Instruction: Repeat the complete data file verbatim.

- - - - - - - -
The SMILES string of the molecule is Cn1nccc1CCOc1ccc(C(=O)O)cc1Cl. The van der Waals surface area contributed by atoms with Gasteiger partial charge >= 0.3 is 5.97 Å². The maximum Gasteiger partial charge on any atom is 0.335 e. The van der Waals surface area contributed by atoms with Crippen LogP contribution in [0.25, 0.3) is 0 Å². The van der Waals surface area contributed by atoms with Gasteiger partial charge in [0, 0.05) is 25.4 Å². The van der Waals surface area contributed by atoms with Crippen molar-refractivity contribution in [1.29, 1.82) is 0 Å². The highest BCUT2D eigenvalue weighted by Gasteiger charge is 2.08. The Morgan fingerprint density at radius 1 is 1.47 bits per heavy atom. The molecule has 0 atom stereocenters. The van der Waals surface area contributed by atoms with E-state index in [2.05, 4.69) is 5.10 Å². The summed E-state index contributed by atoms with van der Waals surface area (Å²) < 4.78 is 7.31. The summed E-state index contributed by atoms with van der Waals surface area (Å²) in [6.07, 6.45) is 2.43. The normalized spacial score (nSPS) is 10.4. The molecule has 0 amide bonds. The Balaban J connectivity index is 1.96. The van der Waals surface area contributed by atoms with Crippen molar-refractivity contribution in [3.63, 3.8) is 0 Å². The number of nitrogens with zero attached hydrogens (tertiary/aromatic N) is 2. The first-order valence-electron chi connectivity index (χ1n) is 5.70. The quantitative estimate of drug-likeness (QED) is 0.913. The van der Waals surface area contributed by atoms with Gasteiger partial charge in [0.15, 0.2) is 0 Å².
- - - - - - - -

The SMILES string of the molecule is Cn1nccc1CCOc1ccc(C(=O)O)cc1Cl. The van der Waals surface area contributed by atoms with Gasteiger partial charge >= 0.3 is 5.97 Å². The maximum Gasteiger partial charge on any atom is 0.335 e. The van der Waals surface area contributed by atoms with Crippen LogP contribution in [0.25, 0.3) is 0 Å². The van der Waals surface area contributed by atoms with Gasteiger partial charge in [0, 0.05) is 25.4 Å². The van der Waals surface area contributed by atoms with Crippen molar-refractivity contribution in [1.29, 1.82) is 0 Å². The highest BCUT2D eigenvalue weighted by Gasteiger charge is 2.08. The Morgan fingerprint density at radius 1 is 1.47 bits per heavy atom. The molecule has 0 atom stereocenters. The van der Waals surface area contributed by atoms with E-state index in [2.05, 4.69) is 5.10 Å². The summed E-state index contributed by atoms with van der Waals surface area (Å²) < 4.78 is 7.31. The summed E-state index contributed by atoms with van der Waals surface area (Å²) in [6.07, 6.45) is 2.43. The normalized spacial score (nSPS) is 10.4. The molecule has 0 amide bonds. The Balaban J connectivity index is 1.96. The van der Waals surface area contributed by atoms with Crippen molar-refractivity contribution in [3.63, 3.8) is 0 Å². The number of nitrogens with zero attached hydrogens (tertiary/aromatic N) is 2. The first-order valence-electron chi connectivity index (χ1n) is 5.70. The quantitative estimate of drug-likeness (QED) is 0.913. The van der Waals surface area contributed by atoms with Gasteiger partial charge in [0.15, 0.2) is 0 Å².